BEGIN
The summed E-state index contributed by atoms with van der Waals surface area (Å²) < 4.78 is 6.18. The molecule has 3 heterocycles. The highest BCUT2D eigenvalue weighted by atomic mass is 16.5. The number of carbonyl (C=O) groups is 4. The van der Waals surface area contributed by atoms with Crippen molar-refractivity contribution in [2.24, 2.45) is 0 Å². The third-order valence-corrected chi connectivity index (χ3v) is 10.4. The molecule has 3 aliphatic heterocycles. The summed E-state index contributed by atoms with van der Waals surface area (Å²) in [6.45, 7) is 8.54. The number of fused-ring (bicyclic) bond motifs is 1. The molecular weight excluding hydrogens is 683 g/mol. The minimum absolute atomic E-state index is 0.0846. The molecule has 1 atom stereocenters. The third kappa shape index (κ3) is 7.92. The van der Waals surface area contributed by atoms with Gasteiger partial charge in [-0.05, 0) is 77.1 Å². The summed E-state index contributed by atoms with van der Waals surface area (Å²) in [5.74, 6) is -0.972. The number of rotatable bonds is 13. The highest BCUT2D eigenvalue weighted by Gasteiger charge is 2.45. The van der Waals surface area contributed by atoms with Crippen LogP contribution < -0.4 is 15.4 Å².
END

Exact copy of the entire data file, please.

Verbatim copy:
The summed E-state index contributed by atoms with van der Waals surface area (Å²) < 4.78 is 6.18. The molecule has 3 heterocycles. The highest BCUT2D eigenvalue weighted by atomic mass is 16.5. The number of carbonyl (C=O) groups is 4. The van der Waals surface area contributed by atoms with Crippen molar-refractivity contribution in [2.24, 2.45) is 0 Å². The third-order valence-corrected chi connectivity index (χ3v) is 10.4. The molecule has 3 aliphatic heterocycles. The summed E-state index contributed by atoms with van der Waals surface area (Å²) in [6.45, 7) is 8.54. The number of fused-ring (bicyclic) bond motifs is 1. The molecular weight excluding hydrogens is 683 g/mol. The minimum absolute atomic E-state index is 0.0846. The molecule has 1 atom stereocenters. The third kappa shape index (κ3) is 7.92. The van der Waals surface area contributed by atoms with Gasteiger partial charge in [-0.05, 0) is 77.1 Å². The summed E-state index contributed by atoms with van der Waals surface area (Å²) in [5.74, 6) is -0.972. The number of rotatable bonds is 13. The highest BCUT2D eigenvalue weighted by Gasteiger charge is 2.45. The van der Waals surface area contributed by atoms with Crippen LogP contribution < -0.4 is 15.4 Å².